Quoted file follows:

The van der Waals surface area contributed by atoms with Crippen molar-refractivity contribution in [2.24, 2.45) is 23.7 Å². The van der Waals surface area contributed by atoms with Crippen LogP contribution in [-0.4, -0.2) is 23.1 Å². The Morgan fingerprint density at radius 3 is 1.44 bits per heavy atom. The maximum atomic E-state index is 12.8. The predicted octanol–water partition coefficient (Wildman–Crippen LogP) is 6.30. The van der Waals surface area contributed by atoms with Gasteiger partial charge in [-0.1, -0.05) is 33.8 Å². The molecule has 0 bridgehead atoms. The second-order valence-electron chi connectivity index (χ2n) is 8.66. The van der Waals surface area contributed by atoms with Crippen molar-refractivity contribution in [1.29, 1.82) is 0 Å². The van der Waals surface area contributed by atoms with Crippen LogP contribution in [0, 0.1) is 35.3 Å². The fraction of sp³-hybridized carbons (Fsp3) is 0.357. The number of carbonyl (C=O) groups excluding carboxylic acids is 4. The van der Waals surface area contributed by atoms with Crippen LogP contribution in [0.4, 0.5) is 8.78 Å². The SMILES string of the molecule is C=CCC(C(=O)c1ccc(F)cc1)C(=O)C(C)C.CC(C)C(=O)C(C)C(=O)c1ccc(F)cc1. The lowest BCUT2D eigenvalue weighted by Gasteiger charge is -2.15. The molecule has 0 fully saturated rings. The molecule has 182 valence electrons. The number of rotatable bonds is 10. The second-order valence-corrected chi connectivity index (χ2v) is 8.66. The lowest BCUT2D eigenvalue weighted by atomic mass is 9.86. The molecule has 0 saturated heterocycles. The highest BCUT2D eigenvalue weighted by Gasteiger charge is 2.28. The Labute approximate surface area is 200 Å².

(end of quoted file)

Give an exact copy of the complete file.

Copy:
The van der Waals surface area contributed by atoms with Crippen molar-refractivity contribution in [2.24, 2.45) is 23.7 Å². The van der Waals surface area contributed by atoms with Crippen LogP contribution in [-0.4, -0.2) is 23.1 Å². The Morgan fingerprint density at radius 3 is 1.44 bits per heavy atom. The maximum atomic E-state index is 12.8. The predicted octanol–water partition coefficient (Wildman–Crippen LogP) is 6.30. The van der Waals surface area contributed by atoms with Gasteiger partial charge in [-0.1, -0.05) is 33.8 Å². The molecule has 0 bridgehead atoms. The second-order valence-electron chi connectivity index (χ2n) is 8.66. The van der Waals surface area contributed by atoms with Crippen molar-refractivity contribution in [1.29, 1.82) is 0 Å². The van der Waals surface area contributed by atoms with Crippen LogP contribution in [0, 0.1) is 35.3 Å². The fraction of sp³-hybridized carbons (Fsp3) is 0.357. The number of carbonyl (C=O) groups excluding carboxylic acids is 4. The van der Waals surface area contributed by atoms with Crippen LogP contribution in [0.4, 0.5) is 8.78 Å². The SMILES string of the molecule is C=CCC(C(=O)c1ccc(F)cc1)C(=O)C(C)C.CC(C)C(=O)C(C)C(=O)c1ccc(F)cc1. The lowest BCUT2D eigenvalue weighted by Gasteiger charge is -2.15. The molecule has 0 fully saturated rings. The molecule has 182 valence electrons. The number of rotatable bonds is 10. The second-order valence-corrected chi connectivity index (χ2v) is 8.66. The lowest BCUT2D eigenvalue weighted by atomic mass is 9.86. The molecule has 0 saturated heterocycles. The highest BCUT2D eigenvalue weighted by Gasteiger charge is 2.28. The Labute approximate surface area is 200 Å².